In keeping with the spirit of this issue being the year in review, here are the best articles and blog posts I read this year. Each of these were featured in at least one issue of The Catch Block.
- Phil Haack has a wonderful working from home series that he started publishing right as COVID was becoming a real problem here in the States. The four part series contains posts about How to Work From Home, How to Lead From Home, Geographically Distributed Teams, and When Remote Work Goes Wrong. All of these are useful posts separately, but together they are something more: a handy guide to the situation we all suddenly found ourselves in.
- Rion Williams touched on something a great many of us were feeling as the pandemic kicked into high gear in April: that this whole situation sucks. His thoughts were echoed by people from Scott Hanselman to Bill Gates. Though the situation is getting better, it's still not great.
- It's a bit strange to think that an article with a clickbait-y title like "23 Alternative Career Paths that Software Developers Can Grow Into" is one that I'm still thinking about months after it was published. But I do think that I am not going to be a software developer forever, so it's worth pondering the long term from time to time.
- I consider it an essential skill to be able to write "readable" code, but Trisha Gee's article "Reading Code is a Skill" is a fantastic as to why we should never assume that just writing readable code is enough. After all, what does "readable" even mean?
- Finally, and just because it's tremendously fun and more than a little nostalgic, check out the implementation of classic arcade game Galaga in Blazor. There's also a GitHub repository for it. I think I'm gonna need more quarters!
Blogger of the Year: Khalid Abuhakmeh
I did a study of all the issues of The Catch Block that I published this year, and in my Quality Reads section, one name appears more than all the others: Khalid Abuhakmeh.
His personal blog (khalidabuhakmeh.com) is chock-full of tips for C#, .NET, and Microsoft-realm programmers, most of which are at least interesting, if not straight-up fantastic. One of his articles was featured all the way back in issue #1, and it seems like he gets an article into the newsletter every third or fourth issue. And this is without even mentioning that he also writes for the JetBrains (makers of Resharper) blog.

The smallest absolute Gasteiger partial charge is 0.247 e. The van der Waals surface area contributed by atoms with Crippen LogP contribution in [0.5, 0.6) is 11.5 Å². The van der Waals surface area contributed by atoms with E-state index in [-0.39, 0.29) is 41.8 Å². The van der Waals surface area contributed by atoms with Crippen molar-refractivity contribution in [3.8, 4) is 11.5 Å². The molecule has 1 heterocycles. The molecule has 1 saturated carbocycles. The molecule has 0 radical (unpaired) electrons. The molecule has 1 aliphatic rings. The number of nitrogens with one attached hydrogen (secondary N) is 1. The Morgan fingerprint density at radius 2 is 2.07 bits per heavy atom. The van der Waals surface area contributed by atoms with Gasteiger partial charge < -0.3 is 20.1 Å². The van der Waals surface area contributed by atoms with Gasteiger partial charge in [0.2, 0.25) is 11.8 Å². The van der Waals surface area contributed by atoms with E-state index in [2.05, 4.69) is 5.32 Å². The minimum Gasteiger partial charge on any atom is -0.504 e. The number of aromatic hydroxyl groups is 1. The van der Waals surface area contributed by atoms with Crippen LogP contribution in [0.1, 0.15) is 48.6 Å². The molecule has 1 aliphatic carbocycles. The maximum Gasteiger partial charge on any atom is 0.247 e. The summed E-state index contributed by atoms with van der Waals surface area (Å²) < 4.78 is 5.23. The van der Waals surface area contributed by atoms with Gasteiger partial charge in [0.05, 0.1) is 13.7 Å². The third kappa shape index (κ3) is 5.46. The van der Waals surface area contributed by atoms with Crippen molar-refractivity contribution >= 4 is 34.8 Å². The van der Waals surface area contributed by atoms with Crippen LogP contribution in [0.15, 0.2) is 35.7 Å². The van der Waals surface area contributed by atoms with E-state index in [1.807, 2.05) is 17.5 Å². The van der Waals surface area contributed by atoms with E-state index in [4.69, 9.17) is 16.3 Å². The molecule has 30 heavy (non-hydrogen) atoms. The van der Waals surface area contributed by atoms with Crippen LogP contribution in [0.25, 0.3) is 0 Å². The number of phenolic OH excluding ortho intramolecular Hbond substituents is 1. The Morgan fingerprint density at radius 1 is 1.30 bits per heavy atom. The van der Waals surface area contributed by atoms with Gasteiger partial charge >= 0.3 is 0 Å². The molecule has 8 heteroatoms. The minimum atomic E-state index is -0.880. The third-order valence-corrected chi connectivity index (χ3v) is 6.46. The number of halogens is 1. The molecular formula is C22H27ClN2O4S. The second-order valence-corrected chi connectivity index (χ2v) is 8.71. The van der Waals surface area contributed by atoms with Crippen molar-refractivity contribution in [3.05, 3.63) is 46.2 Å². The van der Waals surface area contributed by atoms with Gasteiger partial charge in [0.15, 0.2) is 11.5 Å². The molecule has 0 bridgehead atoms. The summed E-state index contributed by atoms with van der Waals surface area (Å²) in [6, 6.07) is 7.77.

Seriously, check his stuff out. If you're anything like me, you'll love both the C# content and the retro-future design for his post headers.
Thank You Subscribers!
I can't do any of this (Exception Not Found, Blazor Games, The Catch Block) without you and your support. Your subscriptions enable me to do more projects, write more posts, send more emails, and generally be as good as writer as possible without having to rely on ads. I am in your debt.
A very sincere thanks goes to Michael, Paul, Kerry, Mahery, Joseph, Robert E., Olivier, Nicolas, Mark, John, Vishal, William, Christian, Mike, Peter, Robert C., Danilo, Dhanuja, Loren, Malcolm, Alexandra, Franz, Frederick, Sandor, Panduranga, Emily, Neyt, Timothy, and Felipe, plus those whose names I do not have because Stripe did not require it at the beginning :). Your continued support means I can keep doing what I love: writing the best technical articles on the web.
Previews and Announcements
- No cookie for you (Nat Friedman) - Apparently GitHub hates cookie banners as much as everyone else, so they decided to get rid of them by getting rid of all non-essential cookies.
- What’s next for System.Text.Json? (Layomi Akinrinade)
- An F# Primer for curious C# developers (Ianeas)
- Scaling a Monolith Horizontally (Derek Comartin)
- The art of Rubber Ducking or Rubber Duck Debugging (Scott Hanselman)
- A Guide To Making A Good Pull Request (James Croft)
- How to Effectively Skill Up As A Developer? (Adhithi Ravichandran)
- The State of .NET: Q&A Compilation (Galina Jordanowa)
Catch Up with the Previous Issue!
Thanks for reading! The Catch Block will be off for the next two weeks so I can enjoy the holidays with my family. Regular issues will resume Wednesday, 6 January 2021.
We'll see you next year!